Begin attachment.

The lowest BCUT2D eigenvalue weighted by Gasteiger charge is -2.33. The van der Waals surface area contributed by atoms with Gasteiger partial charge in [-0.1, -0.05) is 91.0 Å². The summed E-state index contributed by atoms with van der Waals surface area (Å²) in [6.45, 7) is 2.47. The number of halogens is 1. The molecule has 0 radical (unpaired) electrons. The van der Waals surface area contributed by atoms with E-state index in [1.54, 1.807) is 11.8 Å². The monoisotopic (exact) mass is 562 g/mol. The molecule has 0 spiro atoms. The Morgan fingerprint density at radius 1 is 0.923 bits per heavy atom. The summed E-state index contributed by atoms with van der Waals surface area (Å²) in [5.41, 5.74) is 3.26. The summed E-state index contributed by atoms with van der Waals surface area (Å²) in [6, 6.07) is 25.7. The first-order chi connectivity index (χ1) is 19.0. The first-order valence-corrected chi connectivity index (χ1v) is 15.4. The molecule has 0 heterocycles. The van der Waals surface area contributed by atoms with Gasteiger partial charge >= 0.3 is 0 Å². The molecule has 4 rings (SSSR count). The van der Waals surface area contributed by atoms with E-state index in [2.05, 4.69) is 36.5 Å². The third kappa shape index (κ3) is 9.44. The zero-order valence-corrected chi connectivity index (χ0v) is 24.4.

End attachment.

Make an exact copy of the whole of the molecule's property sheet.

The lowest BCUT2D eigenvalue weighted by Gasteiger charge is -2.33. The van der Waals surface area contributed by atoms with Gasteiger partial charge in [-0.1, -0.05) is 91.0 Å². The summed E-state index contributed by atoms with van der Waals surface area (Å²) in [6.45, 7) is 2.47. The number of halogens is 1. The molecule has 0 radical (unpaired) electrons. The van der Waals surface area contributed by atoms with E-state index in [1.54, 1.807) is 11.8 Å². The monoisotopic (exact) mass is 562 g/mol. The molecule has 0 spiro atoms. The Morgan fingerprint density at radius 1 is 0.923 bits per heavy atom. The summed E-state index contributed by atoms with van der Waals surface area (Å²) in [5.41, 5.74) is 3.26. The summed E-state index contributed by atoms with van der Waals surface area (Å²) in [6, 6.07) is 25.7. The first-order chi connectivity index (χ1) is 19.0. The first-order valence-corrected chi connectivity index (χ1v) is 15.4. The molecule has 0 heterocycles. The van der Waals surface area contributed by atoms with Gasteiger partial charge >= 0.3 is 0 Å². The molecule has 4 rings (SSSR count). The van der Waals surface area contributed by atoms with E-state index in [2.05, 4.69) is 36.5 Å². The third kappa shape index (κ3) is 9.44. The zero-order valence-corrected chi connectivity index (χ0v) is 24.4.